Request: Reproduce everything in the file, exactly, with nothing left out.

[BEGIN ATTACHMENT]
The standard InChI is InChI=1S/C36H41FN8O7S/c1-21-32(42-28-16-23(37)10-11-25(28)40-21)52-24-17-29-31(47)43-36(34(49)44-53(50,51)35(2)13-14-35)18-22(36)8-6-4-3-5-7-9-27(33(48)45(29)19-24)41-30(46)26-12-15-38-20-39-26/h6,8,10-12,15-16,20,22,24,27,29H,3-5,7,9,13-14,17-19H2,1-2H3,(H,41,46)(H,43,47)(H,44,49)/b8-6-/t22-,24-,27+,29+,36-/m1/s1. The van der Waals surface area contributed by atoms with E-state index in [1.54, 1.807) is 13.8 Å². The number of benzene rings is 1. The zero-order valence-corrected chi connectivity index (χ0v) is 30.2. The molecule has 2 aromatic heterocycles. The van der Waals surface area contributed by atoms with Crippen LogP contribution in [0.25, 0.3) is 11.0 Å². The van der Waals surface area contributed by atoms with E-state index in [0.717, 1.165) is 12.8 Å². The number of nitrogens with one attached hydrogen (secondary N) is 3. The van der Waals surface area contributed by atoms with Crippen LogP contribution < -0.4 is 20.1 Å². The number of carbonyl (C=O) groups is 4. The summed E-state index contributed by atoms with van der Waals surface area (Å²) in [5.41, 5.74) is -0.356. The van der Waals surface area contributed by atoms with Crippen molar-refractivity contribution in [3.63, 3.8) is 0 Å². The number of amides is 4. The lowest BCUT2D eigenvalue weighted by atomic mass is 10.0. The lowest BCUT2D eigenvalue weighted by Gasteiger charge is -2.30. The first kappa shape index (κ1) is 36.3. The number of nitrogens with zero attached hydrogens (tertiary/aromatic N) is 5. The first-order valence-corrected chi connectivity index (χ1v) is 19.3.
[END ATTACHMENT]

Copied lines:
The standard InChI is InChI=1S/C36H41FN8O7S/c1-21-32(42-28-16-23(37)10-11-25(28)40-21)52-24-17-29-31(47)43-36(34(49)44-53(50,51)35(2)13-14-35)18-22(36)8-6-4-3-5-7-9-27(33(48)45(29)19-24)41-30(46)26-12-15-38-20-39-26/h6,8,10-12,15-16,20,22,24,27,29H,3-5,7,9,13-14,17-19H2,1-2H3,(H,41,46)(H,43,47)(H,44,49)/b8-6-/t22-,24-,27+,29+,36-/m1/s1. The van der Waals surface area contributed by atoms with E-state index in [1.54, 1.807) is 13.8 Å². The number of benzene rings is 1. The zero-order valence-corrected chi connectivity index (χ0v) is 30.2. The molecule has 2 aromatic heterocycles. The van der Waals surface area contributed by atoms with Crippen LogP contribution in [0.25, 0.3) is 11.0 Å². The van der Waals surface area contributed by atoms with E-state index in [0.717, 1.165) is 12.8 Å². The number of nitrogens with one attached hydrogen (secondary N) is 3. The van der Waals surface area contributed by atoms with Crippen LogP contribution < -0.4 is 20.1 Å². The number of carbonyl (C=O) groups is 4. The summed E-state index contributed by atoms with van der Waals surface area (Å²) in [5.41, 5.74) is -0.356. The van der Waals surface area contributed by atoms with Crippen molar-refractivity contribution in [3.63, 3.8) is 0 Å². The number of amides is 4. The lowest BCUT2D eigenvalue weighted by atomic mass is 10.0. The lowest BCUT2D eigenvalue weighted by Gasteiger charge is -2.30. The first kappa shape index (κ1) is 36.3. The number of nitrogens with zero attached hydrogens (tertiary/aromatic N) is 5. The first-order valence-corrected chi connectivity index (χ1v) is 19.3.